Smart Management

The VA Isn't the Only Agency Mismanaging Waiting Lists

Government waiting lists made headlines in May when the inspector general for the U.S. Department of Veterans Affairs (VA) blew the whistle on the agency. Some 1,700 veterans at its Phoenix hospital who believed themselves to be on the medical facility’s waiting lists were not. 

Worse, that was just the tip of the iceberg. Apparently several VA facilities across the country had mucked around with their waiting lists to make it appear that veterans were receiving services in quick and efficient order, which, as we learned, was not remotely true. READ MORE

B&G Report: Last-Minute Meetings, Mental Health and Data on Child Deaths

We've frequently made the case that total transparency isn't always a goal to which cities and states should aspire. But a recent ruling from South Carolina's Supreme Court makes us feel like transparency zealots. 

In June, according to an article in Statehouse Report, the court decided that government public meeting agendas may not need to be made public. That means that a state or local agency could call a meeting, and then decide -- at the last minute -- to discuss a particularly contentious topic without giving the relevant advocates notice that their issue was coming up. READ MORE

Technology’s Crucial Role in the Fight Against Hunger

National Geographic recently sent three photographers to explore hunger in the United States. It was an effort to give a face to a very troubling statistic: Even today, one-sixth of Americans do not have enough food to eat. Fifty million people in this country are "food insecure" -- having to make daily trade-offs among paying for food, housing or medical care -- and 17 million of them skip at least one meal a day to get by. When choosing what to eat, many of these individuals must make choices between lesser quantities of higher-quality food and larger quantities of less-nutritious processed foods, the consumption of which often leads to expensive health problems down the road.

This is an extremely serious, but not easily visible, social problem. Nor does the challenge it poses become any easier when poorly designed public-assistance programs continue to count the sauce on a pizza as a vegetable. The deficiencies caused by hunger increase the likelihood that a child will drop out of school, lowering her lifetime earning potential. In 2010 alone, food insecurity cost America $167.5 billion, a figure that includes lost economic productivity, avoidable health-care expenses and social-services programs. READ MORE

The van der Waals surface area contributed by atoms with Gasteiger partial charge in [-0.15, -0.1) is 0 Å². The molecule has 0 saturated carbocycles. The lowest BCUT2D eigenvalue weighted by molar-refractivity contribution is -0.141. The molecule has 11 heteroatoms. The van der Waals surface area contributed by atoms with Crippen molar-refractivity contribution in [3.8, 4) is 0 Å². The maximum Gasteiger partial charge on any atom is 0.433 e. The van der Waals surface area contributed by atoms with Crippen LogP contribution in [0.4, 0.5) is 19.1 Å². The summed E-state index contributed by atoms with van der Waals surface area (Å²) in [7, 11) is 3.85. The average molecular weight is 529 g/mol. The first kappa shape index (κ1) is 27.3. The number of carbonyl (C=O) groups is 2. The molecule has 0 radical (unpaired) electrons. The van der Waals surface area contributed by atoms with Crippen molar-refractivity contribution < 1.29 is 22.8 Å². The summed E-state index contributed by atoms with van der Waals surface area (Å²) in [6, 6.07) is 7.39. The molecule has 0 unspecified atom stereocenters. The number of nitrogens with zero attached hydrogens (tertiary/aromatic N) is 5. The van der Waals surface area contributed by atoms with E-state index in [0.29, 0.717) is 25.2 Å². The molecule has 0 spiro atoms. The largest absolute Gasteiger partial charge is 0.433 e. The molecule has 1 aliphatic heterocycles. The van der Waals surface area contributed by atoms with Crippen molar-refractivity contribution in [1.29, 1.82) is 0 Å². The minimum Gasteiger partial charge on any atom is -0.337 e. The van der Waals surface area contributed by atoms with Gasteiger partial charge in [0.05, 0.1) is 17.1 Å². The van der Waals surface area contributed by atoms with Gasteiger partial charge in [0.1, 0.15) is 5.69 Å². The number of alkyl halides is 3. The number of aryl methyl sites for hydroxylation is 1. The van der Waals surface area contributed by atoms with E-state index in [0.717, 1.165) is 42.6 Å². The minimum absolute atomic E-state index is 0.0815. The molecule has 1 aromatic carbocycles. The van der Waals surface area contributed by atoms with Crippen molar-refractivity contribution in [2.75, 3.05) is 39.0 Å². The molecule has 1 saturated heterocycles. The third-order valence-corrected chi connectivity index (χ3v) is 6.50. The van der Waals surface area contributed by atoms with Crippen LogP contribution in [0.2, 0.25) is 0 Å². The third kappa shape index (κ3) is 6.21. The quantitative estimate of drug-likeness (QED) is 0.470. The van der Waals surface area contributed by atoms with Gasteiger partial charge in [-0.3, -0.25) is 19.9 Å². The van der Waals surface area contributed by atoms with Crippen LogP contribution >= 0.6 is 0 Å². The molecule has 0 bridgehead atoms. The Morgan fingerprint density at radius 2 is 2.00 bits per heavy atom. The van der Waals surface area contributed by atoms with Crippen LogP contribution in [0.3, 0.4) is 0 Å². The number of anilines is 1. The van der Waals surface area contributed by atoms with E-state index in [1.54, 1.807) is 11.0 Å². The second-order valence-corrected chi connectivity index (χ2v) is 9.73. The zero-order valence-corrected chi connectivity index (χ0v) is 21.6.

The Debate We’re Not Having over Fiscal Disparities

It is an article of faith in public finance that the best formula for providing efficient public services is to decentralize to the lowest level of government possible. State and local governments have greater incentives to economize and improve productivity because they are, in effect, in competition with one another for taxpayers and businesses.

While the theory is alluring, competition does not play out on a neutral field. Significant disparities exist in the tax bases and needs across states and localities. A 2007 study by the Urban Institute and the Brookings Institution using the latest data on comparative fiscal capacities across states and localities showed fiscal capacity varying by nearly 120 percent between Connecticut's state and local governments and those of Mississippi. Typically, jurisdictions with low tax bases also are those with high spending needs, which together add up to a low fiscal-capacity score. READ MORE

B&G Report: Performance Pay Problems, Shark States and Meaningless Goals

It wasn't so many years ago that the idea of a city or state setting up a useful website was considered something of a technological marvel. Now, it's hard to find a government entity of any size without a website.

Still, there are problems with lots of sites, including out-of-date information, confusing navigation tools, undated documents and hard-to-find contact information like email addresses, phone numbers or even street addresses. READ MORE